“One guy said, ‘I lost my family and instead I was offered meetings.’ A church has to learn how to be family, how to welcome people into homes, how to offer deep relationships, committed relationships,” Lidstone shares.
Lidstone says he recently heard a story of a woman in England who had to rush one of her children to the hospital in the middle of the night. She called some people from her church to see if anyone could stay with her children while she was at the hospital—but they all refused.
The woman expected this church to be a tangible extension of Christ’s love and care. She expected the church to act like the Church, to act like family. Instead, she was given the cold shoulder.
“A worker in Liverpool, in England, who does a lot with refugees [said] that the Church needs to learn from the refugee situation how to welcome strangers so that the church can do a better job of welcoming Brits and other folks from non-Christian backgrounds,” Lidstone recounts.
OM’s Work With Refugees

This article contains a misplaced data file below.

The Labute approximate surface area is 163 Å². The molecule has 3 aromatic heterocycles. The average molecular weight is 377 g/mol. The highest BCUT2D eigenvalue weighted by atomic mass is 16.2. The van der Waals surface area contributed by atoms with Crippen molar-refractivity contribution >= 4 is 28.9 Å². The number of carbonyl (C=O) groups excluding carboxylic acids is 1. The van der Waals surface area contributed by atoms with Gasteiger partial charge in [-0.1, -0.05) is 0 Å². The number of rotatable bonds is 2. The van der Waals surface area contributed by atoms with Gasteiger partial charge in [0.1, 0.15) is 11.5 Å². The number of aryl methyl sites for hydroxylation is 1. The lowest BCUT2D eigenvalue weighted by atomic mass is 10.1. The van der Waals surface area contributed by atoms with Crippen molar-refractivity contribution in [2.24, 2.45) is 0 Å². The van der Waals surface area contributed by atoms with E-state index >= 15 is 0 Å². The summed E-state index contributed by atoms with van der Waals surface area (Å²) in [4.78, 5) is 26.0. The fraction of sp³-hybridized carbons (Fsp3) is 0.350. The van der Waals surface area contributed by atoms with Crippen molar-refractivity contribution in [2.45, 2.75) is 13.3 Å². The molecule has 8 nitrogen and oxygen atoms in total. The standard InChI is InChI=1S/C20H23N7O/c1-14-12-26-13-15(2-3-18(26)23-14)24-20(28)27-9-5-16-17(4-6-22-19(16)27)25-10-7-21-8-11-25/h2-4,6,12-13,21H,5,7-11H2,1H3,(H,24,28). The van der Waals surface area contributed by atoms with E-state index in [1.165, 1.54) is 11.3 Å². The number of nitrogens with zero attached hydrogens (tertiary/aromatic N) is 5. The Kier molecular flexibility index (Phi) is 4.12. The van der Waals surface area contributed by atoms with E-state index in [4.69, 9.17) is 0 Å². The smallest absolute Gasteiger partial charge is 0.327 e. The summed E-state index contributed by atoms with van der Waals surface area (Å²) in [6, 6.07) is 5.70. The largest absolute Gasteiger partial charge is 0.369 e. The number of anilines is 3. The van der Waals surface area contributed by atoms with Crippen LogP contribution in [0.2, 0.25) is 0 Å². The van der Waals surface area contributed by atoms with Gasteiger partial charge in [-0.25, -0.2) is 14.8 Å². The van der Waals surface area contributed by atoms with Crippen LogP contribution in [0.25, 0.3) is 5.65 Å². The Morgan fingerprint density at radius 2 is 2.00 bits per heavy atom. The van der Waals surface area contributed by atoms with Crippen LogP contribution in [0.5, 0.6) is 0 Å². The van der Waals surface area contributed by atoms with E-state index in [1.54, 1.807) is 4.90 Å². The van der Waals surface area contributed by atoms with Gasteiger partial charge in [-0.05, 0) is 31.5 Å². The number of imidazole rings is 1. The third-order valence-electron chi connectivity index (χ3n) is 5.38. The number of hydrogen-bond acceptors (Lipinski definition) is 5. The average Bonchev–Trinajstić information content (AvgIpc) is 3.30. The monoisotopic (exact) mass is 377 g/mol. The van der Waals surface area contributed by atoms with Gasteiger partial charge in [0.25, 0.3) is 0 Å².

But OM is stepping in and filling the gaps. After all, God tells His people to look after the refugee and the foreigner.
OM’s Facilitator for OM Muslim Diaspora Ministries Tillmann Klein says the organization is doing this by actively sharing the Gospel and discipling new believers.
OM has a relief program in northern Syria, working with the churches there. But, the organization also has workers across Europe, including at the borders of Greece. OM workers are helping integrate new believers into churches or starting new churches specifically for these refugees. The result is seeing people from Germany, Austria, Finland, Sweden, United Kingdom, Switzerland, Greece, France, Netherlands, and Belgium come to faith in Christ.
“Our teams work hard on helping them to develop in their faith, form communities of Jesus followers and share their new faith and the transformation that comes with it with others,” Klein shares.